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Nicotine Tob Res. 2002 Aug;4(3):311-9.

Global and regional estimates of the effectiveness and cost-effectiveness of price increases and other tobacco control policies.

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Health Policy Unit, London School of Hygiene and Tropical Medicine, Keppel Street, London WC1E 7HT, UK.


The objective of this study was to provide conservative estimates of the global and regional effectiveness and cost-effectiveness of tobacco control policies. Using a static model of the cohort of smokers alive in 1995, we estimated the number of smoking-attributable deaths that could be averted by: (1) price increases, (2) nicotine replacement therapy (NRT), and (3) a package of non-price interventions other than NRT. We calculated the cost-effectiveness of these policy interventions by weighing the approximate public-sector costs against the years of healthy life saved, measured in disability-adjusted life years, or DALYs. Even with deliberately conservative assumptions, tax increases that would raise the real price of cigarettes by 10% worldwide would prevent between 5 and 16 million tobacco-related deaths, and could cost 3-70 US dollars per DALY saved in low-income and middle-income regions. NRT and a package of non-price interventions other than NRT are also cost-effective in low-income and middle-income regions, at 280-870 US dollars per DALY and 36-710 US dollars per DALY, respectively. In high-income countries, price increases were found to have a cost-effectiveness of 83-2771 US dollars per DALY, NRT 750-7206 US dollars per DALY and other non-price interventions 696-13,924 US dollars per DALY. Tobacco control policies, particularly tax increases on cigarettes, are cost-effective relative to other health interventions. Our estimates are subject to considerable variation in actual settings; thus, local cost-effectiveness studies are required to guide local policy.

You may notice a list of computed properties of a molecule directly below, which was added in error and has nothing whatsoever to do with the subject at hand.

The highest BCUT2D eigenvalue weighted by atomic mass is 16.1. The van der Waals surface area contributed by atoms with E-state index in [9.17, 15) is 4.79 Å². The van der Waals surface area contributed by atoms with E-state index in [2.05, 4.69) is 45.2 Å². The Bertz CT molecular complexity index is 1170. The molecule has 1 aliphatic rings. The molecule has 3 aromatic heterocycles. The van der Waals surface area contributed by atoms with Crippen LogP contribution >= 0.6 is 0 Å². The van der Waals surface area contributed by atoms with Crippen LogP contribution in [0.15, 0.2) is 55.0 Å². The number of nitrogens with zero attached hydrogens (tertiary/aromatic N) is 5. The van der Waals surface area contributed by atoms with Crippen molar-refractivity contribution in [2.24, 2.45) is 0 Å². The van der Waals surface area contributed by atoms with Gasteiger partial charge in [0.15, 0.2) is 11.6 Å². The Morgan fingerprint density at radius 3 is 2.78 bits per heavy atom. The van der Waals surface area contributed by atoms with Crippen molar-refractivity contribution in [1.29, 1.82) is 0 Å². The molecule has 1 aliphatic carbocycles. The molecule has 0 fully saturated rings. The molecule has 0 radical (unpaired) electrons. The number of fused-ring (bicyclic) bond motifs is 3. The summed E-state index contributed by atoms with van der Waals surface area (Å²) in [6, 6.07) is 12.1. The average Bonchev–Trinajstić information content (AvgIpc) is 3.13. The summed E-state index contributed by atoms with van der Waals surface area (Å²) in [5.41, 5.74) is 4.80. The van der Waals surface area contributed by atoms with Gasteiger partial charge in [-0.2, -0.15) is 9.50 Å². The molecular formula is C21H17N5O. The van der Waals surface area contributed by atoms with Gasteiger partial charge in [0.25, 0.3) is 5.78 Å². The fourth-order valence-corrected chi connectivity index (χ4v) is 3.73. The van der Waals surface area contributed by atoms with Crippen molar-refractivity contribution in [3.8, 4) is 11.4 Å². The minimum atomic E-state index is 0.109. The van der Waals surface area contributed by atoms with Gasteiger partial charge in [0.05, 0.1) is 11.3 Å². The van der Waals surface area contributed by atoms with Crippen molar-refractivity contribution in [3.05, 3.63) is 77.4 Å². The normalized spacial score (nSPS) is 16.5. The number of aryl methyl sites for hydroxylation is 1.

[Indexed for MEDLINE]

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